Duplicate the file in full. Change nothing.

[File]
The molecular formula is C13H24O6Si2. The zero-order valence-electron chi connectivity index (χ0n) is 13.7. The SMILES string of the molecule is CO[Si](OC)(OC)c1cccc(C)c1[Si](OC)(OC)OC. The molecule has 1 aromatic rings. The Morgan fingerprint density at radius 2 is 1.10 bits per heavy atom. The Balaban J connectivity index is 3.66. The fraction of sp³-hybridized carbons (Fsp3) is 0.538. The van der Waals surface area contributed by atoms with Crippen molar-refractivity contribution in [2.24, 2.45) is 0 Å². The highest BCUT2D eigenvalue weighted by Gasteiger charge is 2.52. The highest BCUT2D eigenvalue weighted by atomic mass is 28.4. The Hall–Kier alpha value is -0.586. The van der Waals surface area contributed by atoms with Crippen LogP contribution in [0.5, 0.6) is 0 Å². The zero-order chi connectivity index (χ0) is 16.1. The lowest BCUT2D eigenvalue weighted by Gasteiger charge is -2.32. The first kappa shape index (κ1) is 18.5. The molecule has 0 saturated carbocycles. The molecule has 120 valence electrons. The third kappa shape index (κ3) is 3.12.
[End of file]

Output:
The molecular formula is C13H24O6Si2. The zero-order valence-electron chi connectivity index (χ0n) is 13.7. The SMILES string of the molecule is CO[Si](OC)(OC)c1cccc(C)c1[Si](OC)(OC)OC. The molecule has 1 aromatic rings. The Morgan fingerprint density at radius 2 is 1.10 bits per heavy atom. The Balaban J connectivity index is 3.66. The fraction of sp³-hybridized carbons (Fsp3) is 0.538. The van der Waals surface area contributed by atoms with Crippen molar-refractivity contribution in [2.24, 2.45) is 0 Å². The highest BCUT2D eigenvalue weighted by Gasteiger charge is 2.52. The highest BCUT2D eigenvalue weighted by atomic mass is 28.4. The Hall–Kier alpha value is -0.586. The van der Waals surface area contributed by atoms with Crippen LogP contribution in [0.5, 0.6) is 0 Å². The zero-order chi connectivity index (χ0) is 16.1. The lowest BCUT2D eigenvalue weighted by Gasteiger charge is -2.32. The first kappa shape index (κ1) is 18.5. The molecule has 0 saturated carbocycles. The molecule has 120 valence electrons. The third kappa shape index (κ3) is 3.12.